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IN THIS ISSUE:
April 2010

Depression during Pregnancy
New guidelines aid clinicians in treating pregnant women with depression.

SSRIs versus an SNRI
A new study failed to find enhanced benefit from duloxetine (Cymbalta) compared with generic selective serotonin reuptake inhibitors in patients with depression.

Zopiclone and Morning-After Impairment
In a small trial of older adults, driving ability and cognitive performance were impaired the morning after subjects took a dose of zopiclone at bedtime.

In Brief
Antipsychotic Polypharmacy Does Not Increase Mortality Risk in Schizophrenia; Tarenflurbil Fails to Slow Cognitive Decline in Alzheimer’s Disease

Second-Generation Antipsychotics Cause Weight Gain and Adverse Metabolic Effects in Young Patients
Second-generation antipsychotics can be life-saving for youth with serious psychiatric illnesses, but they carry the risk for weight gain and possible long-term cardiovascular and metabolic problems.

Second-Generation Antipsychotics Cause Weight Gain and Adverse Metabolic Effects in Young Patients

April 2010

Antipsychotic medications are increasingly being prescribed for children and adolescents in the United States.1 With the exception of clozapine (Clozaril and others), all second-generation agents now are given to children for multiple behavioral indications. But only two have been approved by the U.S. Food and Drug Administration (FDA) for pediatric use: risperidone (Risperdal and others) for irritability associated with autistic disorder, schizophrenia, and bipolar disorder; and aripiprazole (Abilify) for pediatric schizophrenia and bipolar disorder. Last summer, the FDA Psychopharmacologic Drugs Advisory Committee voted to approve three other antipsychotics for schizophrenia and/or bipolar mania in pediatric patients—quetiapine (Seroquel), ziprasidone (Geodon), and olanzapine (Zyprexa) (BTP 2009;32:39). So far, the FDA has not acted on these recommendations. Good evidence supports the efficacy of second-generation antipsychotics for schizophrenia in young patients. There is some support for their use to treat autism, bipolar disorder, aggression, and tics. Most of the trials in children and adolescents involving antipsychotic drugs, however, are short term.

Correll and coauthors prospectively studied weight and metabolic changes associated with first-time use of four second-generation antipsychotics (aripiprazole, olanzapine, quetiapine, and risperidone) in 272 children and adolescents, aged 4 to 19 years, with funding from the National Institutes of Health and private foundations.2 Clinicians chose treatment in each individual case, and the authors assessed weight and metabolic variables during a 12-week period. Fifteen patients who refused participation or did not adhere to treatment served as a comparison group.

Weight increased substantially with all of the antipsychotics: by an average of 8.5 kg (18.9 lb) with olanzapine, 6.1 kg (13.6 lb) with quetiapine, 5.3 kg (11.8 lb) with risperidone, and 4.4 kg (9.8 lb)

with aripiprazole. Altogether, 10% to 36% of patients crossed the threshold to overweight or obese status within 11 weeks. By comparison, the untreated group of 15 young patients gained an average of only 0.2 kg (0.4 lb). Over half of the patients gained more than 7% of their total body weight.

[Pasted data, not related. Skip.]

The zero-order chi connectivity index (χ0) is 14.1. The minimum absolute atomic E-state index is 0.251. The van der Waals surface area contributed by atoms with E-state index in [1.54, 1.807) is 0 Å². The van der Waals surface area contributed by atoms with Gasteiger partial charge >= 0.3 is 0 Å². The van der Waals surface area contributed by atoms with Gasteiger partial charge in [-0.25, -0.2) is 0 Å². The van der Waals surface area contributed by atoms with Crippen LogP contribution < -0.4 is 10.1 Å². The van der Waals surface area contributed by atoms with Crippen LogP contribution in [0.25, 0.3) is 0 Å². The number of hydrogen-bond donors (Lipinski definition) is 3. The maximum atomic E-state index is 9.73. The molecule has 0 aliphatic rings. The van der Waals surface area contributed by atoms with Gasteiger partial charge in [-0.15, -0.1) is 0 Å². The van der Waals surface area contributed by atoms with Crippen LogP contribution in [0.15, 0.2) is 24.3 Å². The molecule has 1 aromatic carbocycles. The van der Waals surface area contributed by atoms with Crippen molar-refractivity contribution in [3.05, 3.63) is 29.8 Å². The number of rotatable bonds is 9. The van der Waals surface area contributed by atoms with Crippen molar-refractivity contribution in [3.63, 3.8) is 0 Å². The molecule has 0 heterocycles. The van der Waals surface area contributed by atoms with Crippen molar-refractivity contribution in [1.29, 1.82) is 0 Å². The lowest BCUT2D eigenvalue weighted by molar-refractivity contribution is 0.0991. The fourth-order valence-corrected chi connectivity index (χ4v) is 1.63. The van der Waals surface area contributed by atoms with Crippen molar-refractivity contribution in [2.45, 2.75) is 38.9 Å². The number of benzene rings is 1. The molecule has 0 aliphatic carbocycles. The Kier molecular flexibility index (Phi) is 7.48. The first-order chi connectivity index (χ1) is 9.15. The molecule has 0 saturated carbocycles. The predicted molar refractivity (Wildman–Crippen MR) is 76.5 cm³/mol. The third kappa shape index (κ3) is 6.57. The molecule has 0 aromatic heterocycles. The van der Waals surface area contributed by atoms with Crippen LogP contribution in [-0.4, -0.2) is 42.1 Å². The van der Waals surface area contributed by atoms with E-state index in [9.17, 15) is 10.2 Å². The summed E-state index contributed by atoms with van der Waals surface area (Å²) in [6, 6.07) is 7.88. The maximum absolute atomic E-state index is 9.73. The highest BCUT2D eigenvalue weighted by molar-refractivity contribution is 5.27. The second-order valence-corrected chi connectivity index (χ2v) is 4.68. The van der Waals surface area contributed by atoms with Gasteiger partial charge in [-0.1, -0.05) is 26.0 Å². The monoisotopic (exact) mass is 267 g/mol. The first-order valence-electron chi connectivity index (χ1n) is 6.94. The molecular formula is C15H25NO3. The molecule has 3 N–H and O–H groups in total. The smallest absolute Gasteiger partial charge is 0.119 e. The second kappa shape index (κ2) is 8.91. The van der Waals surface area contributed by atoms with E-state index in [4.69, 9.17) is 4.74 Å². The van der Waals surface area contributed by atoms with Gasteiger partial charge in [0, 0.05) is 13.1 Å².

Significant abnormalities in lipid profiles and other metabolic parameters also occurred, most notably with olanzapine. Olanzapine had the largest effect on weight and also significantly worsened all glucose and lipid parameters except HDL cholesterol. Quetiapine and risperidone significantly increased triglycerides but did not impair glucose homeostasis. Quetiapine was associated with significantly increased total cholesterol, non-HDL cholesterol, and the ratio of triglycerides to HDL cholesterol. As noted earlier, aripiprazole produced substantial weight gain, albeit less than the other three agents, but it did not significantly worsen metabolic indices.

In an accompanying editorial, Varley and McClellan point out that although antipsychotics can be life-saving for youth with serious psychiatric illnesses—such as schizophrenia, bipolar disorder, or severe aggression associated with autism—they carry the risk for weight gain and possible long-term cardiovascular and metabolic problems.1 As we've noted in these pages, patients with chronic mental illnesses, including children and adolescents, often have other risk factors for chronic ill health, which can be additive and include poor nutrition, inadequate exercise, substance abuse, and lack of adequate health monitoring and care.

The study by Correll et al underscores the serious adverse effects associated with antipsychotics in young people. The magnitude of these adverse changes (including those evoked by aripiprazole) is impressive and worrisome. Beyond doubt, antipsychotics should be employed when needed. But the risk/benefit ratio must be considered and discussed with parents or guardians. And the children taking these agents must be monitored routinely for adverse health consequences.

1Varley CK, McClellan J: Implications of marked weight gain associated with atypical antipsychotic medications in children and adolescents. JAMA 2009;302:1811-1812.

2Correll CU, Manu P, Olshanskiy V, Napolitano B, Kane JM, Malhotra AK: Cardiometabolic risk of second-generation antipsychotic medications during first-time use in children and adolescents. JAMA 2009;302:1765-1773.